A Gita Quote on the True Self

As a wave,
Seething and foaming,
Is only water
So all creation,
Streaming out of the Self,
Is only the Self.
Consider a piece of cloth.
It is only threads!
So all creation,
When you look closely,
Is only the Self.
(Ashtavakra Gita 2:4-5)

(ht: www.hindudevotionalblog.com)

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David Charles joined Patheos in September 2008. Since then, he has helped shape the structure and content of the site and has led partnership development with a wide range of academic and religious organizations.

David was educated in Switzerland, England, and the United States. He holds advanced degrees in religious studies from Oxford and Harvard Universities. His academic training spans a number of disciplines and fields of study, including anthropology, literature, and history. He is the recipient of a teaching award from Harvard.

  • http://www.bvml.org avadoot maharaj

    Astavakra is a noted impersonalist yogi. He was bent in eight places due to his over-anxious mother when she was pregnant with him. anyway it is a common idea among those of those of this persuasion which is denigrated in the real Gita of Krishna in chapter 12. Their idea is that God (Brahman) is one which has manifested as the living entities in the same way that the great ocean is ultimately a huge conglomeration of drops of sea water. But it is not that all of us combined make up God.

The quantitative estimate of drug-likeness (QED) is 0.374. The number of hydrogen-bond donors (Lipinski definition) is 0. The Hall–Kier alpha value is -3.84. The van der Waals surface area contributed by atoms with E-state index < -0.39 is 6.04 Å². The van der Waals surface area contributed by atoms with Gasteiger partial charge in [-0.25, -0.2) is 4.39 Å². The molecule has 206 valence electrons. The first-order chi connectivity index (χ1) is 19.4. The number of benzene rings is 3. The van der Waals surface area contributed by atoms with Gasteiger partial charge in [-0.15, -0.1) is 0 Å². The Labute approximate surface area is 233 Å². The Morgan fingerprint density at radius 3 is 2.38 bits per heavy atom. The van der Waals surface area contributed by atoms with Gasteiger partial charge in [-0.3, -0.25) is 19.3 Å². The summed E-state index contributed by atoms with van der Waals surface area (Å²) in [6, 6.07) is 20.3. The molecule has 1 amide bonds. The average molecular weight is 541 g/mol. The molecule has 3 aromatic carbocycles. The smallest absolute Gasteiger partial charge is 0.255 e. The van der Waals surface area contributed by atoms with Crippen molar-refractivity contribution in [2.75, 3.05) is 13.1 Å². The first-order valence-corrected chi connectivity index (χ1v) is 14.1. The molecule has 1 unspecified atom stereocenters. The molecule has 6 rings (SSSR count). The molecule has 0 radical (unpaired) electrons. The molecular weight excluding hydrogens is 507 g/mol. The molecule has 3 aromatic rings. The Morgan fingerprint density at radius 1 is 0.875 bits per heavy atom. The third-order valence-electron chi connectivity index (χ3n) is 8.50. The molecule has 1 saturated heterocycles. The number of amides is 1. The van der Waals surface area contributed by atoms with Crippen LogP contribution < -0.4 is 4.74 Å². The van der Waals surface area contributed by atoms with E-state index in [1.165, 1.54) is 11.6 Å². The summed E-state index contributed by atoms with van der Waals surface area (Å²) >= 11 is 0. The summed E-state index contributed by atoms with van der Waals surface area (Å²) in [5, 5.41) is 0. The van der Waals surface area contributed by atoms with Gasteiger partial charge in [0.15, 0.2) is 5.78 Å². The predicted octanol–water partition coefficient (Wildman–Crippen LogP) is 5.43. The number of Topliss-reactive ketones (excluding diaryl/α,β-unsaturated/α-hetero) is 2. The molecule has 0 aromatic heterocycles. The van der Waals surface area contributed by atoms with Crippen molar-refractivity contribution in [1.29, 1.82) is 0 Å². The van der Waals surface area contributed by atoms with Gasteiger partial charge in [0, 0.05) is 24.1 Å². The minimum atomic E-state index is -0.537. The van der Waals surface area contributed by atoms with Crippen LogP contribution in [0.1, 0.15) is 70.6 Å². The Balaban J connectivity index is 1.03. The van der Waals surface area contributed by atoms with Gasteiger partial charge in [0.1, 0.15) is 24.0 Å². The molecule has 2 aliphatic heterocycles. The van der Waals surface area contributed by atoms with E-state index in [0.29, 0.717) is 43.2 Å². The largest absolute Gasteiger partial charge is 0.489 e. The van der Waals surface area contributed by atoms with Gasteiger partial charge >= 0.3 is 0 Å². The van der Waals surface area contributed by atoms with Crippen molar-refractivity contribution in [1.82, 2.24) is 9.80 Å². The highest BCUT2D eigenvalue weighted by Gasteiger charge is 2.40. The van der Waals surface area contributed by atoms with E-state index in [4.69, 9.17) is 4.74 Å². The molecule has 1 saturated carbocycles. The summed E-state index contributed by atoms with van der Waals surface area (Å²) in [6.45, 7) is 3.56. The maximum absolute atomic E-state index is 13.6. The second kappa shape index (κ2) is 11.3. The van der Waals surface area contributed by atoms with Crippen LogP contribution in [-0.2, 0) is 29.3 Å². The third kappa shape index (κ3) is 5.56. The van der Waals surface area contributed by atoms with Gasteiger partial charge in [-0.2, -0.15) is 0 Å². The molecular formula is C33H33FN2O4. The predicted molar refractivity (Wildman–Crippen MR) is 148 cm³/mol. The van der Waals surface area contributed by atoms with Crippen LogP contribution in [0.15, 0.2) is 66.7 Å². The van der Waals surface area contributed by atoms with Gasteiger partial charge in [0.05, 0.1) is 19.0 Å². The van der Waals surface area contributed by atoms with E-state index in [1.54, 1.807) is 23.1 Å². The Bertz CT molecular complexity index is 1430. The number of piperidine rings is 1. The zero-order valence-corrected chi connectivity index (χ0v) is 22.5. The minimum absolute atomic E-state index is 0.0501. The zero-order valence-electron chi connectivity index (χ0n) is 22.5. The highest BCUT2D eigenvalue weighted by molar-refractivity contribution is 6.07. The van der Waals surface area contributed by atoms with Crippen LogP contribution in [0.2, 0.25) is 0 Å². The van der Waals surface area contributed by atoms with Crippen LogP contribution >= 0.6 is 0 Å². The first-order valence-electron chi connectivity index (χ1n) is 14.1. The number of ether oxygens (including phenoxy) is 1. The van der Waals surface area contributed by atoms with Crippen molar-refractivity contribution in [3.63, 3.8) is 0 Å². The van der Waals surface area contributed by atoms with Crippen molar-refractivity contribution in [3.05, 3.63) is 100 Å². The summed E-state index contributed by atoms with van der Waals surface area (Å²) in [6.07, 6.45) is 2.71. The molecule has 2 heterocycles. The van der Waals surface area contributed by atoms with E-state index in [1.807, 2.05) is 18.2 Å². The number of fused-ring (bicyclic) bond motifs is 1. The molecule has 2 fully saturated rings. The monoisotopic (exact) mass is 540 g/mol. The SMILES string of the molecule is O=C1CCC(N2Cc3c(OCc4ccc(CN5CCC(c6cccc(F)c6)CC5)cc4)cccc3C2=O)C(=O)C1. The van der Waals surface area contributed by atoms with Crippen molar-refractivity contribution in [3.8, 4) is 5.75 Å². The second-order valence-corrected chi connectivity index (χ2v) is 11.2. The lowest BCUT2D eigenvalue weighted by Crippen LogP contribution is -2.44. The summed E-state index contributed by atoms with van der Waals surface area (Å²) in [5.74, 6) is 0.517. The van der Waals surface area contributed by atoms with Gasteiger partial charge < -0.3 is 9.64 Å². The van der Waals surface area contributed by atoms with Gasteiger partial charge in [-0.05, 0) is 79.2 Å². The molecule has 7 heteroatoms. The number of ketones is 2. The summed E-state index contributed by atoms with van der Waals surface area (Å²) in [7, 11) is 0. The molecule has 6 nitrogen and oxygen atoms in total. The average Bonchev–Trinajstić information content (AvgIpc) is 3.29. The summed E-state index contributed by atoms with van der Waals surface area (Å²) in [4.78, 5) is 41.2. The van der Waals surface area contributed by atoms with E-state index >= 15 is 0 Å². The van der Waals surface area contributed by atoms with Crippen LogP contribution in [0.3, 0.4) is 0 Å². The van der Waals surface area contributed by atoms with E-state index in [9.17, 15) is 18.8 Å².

Nor does God become divested of His Self by becoming a multitude of tiny selves. God must remain unchanged. Just like the axiom of most impersonalists that Brahman cannot change. ‘Brahma satya’. So, how are the living beings manifested? The idea from the perspective of energy or ‘shakti’ gives us a clue. God has diverse energies, or shakti’s. From His jiva-shakti come the living beings. From His maya-shakti comes the material worlds. He always remains the same and is never transformed, as Shankaracharya proposed. Vivartavad is the idea of transformation presented by the Mayavada philosopher Shankar which is completely non-vedic , although he makes out like it is and no doubt most Hindus today think it really is, but it isn’t. The actual understanding of the material manifestation and that of the living beings is ‘shaki praman’ or transformation of energy. God must always remain as He is, undisturbed, non-transformable, eternally the same. So, therefore, the poetry sounds nice but the idea is lame. We are parts and parcels of the Supreme as stated in 15.7 of the Bhagavad Gita , but we are not the Supreme as Astavakra and others of the advaitavad or mayavad school propose. If we are God then how did we get into this horrible position of having to take birth as a pig, a dog, a mosquito and so on. Does God not like being what He is? Or is there an energy more powerful than Him? These questions come up as soon as one proposes that we are all God. So, we must understand that the living beings are eternally parts and parcels of the Supreme and as long as we accept the position of servant of the Absolute we are in our natural constitutional position. Otherwise, such impersonal concepts are the last snare of illusion which keep the jiva, the living being bound in material existence perpetually.